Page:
Content Reviewers:Antonella Melani, MD, Lisa Miklush, PhD, RNC, CNS, Ashley Mauldin MSN, APRN, FNP-BC, Viviana Popa, MD, Gabrielle Proper, RN, BScN, MN
Legal blindness is defined as having a central visual acuity of 20/200 or less in the better-seeing eye, or having a peripheral visual field of 20 degrees or less. So, many people who are legally blind in some sense can still see, but they have severe visual impairment.
First, let’s quickly review the physiology of vision. Okay, now, the visual pathways begin in the eye. If we zoom into the wall of the eye, there's an outer fibrous layer, which contains the cornea and sclera, and helps control and focus the entry of light. So the light that passes through the cornea is directed to the lens, which in turn collects light arrays and focuses them into the retina at the back of the eye. The retina houses photoreceptors that translate light into electrical impulses, which are then carried by the optic nerve into the visual cortex of the brain. Finally, the visual cortex processes the impulses coming from both eyes, and fuses them into one clear image.
Now, common causes of legal blindness include eye conditions like cataracts, age-related macular degeneration, glaucoma, diabetic retinopathy, eye infections like trachoma, or it can be congenital. Lastly, the cause of legal blindness may also be idiopathic or unknown. Risk factors for legal blindness include being assigned female at birth or over the age of 50, as well as having a systemic disease like diabetes mellitus, or undergoing eye surgery.
Okay, so the pathology of legal blindness can have two main origins. On the one hand, it can originate from abnormalities or damage involving a structure within the eye, such as the lens or retina. If any of these structures isn’t properly functioning, the eye is not able to perceive light and images, and thus fails to translate it to electrical impulses for the brain.
On the other hand, the eye might be fine, but a part of the central nervous system, such as the optic nerve or the brain, can be affected. As a result, either the optic nerve is unable to carry the electrical impulses from the eye to the brain; or the brain isn’t able to process the impulses into images. Ultimately, regardless of the origin, the outcome is the same, meaning vision loss.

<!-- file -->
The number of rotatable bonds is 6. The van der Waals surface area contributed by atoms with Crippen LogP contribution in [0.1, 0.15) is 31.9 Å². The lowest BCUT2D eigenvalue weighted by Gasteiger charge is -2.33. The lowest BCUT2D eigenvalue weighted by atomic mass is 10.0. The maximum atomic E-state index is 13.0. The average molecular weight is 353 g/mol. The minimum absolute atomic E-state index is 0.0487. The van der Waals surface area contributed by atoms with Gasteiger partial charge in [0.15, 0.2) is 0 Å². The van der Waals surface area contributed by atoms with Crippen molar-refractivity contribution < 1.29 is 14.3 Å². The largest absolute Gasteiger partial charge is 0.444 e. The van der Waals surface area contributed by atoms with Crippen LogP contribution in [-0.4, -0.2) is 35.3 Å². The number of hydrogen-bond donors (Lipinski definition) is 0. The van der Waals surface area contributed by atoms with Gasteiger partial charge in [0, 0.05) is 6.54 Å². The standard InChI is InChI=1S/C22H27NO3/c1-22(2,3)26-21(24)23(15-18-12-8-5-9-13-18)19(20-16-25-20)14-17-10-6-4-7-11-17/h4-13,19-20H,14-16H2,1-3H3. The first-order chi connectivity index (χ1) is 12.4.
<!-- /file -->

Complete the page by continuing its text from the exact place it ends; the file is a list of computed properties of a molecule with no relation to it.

Additionally, vision loss can also lead to circadian rhythm disorders, such as non-24 hour sleep-wake disorder. This means that, in the absence of visual cues of light and dark, individuals are unable to maintain a relatively regular sleeping pattern, so they gradually go to sleep and wake up at later times throughout the day, until their sleep times eventually go all the way around the clock.
Typically, the clinical manifestations of legal blindness include blurred or cloudy vision; the inability to see shapes; tunnel vision or seeing only shadows; as well as seeing wavy spots in the center of vision, and even difficulty seeing colors. In addition, clients may experience poor night vision, and in severe cases, even complete blindness.
Diagnosis of legal blindness begins with the client’s history and physical assessment. This includes visual acuity testing, using the Snellen eye chart. Other tests include perimetry or visual field testing to measure all areas of the client’s eyesight, including peripheral vision; as well as tonometry to check the intraocular pressure; dilated-pupil fundus examination and fundoscopy; and color vision testing.
Treatment of legal blindness typically includes addressing the underlying cause, when possible. In addition, clients are often monitored with routine comprehensive eye exams. Low vision rehabilitation is typically recommended to learn techniques to perform daily tasks with their visual acuity and may include glasses or contacts, magnification devices, and assistive technology.
Alright, let’s look at the nursing care you’ll provide for a client with legal blindness. Your nursing goals are to maintain the safety of your client and provide supportive care.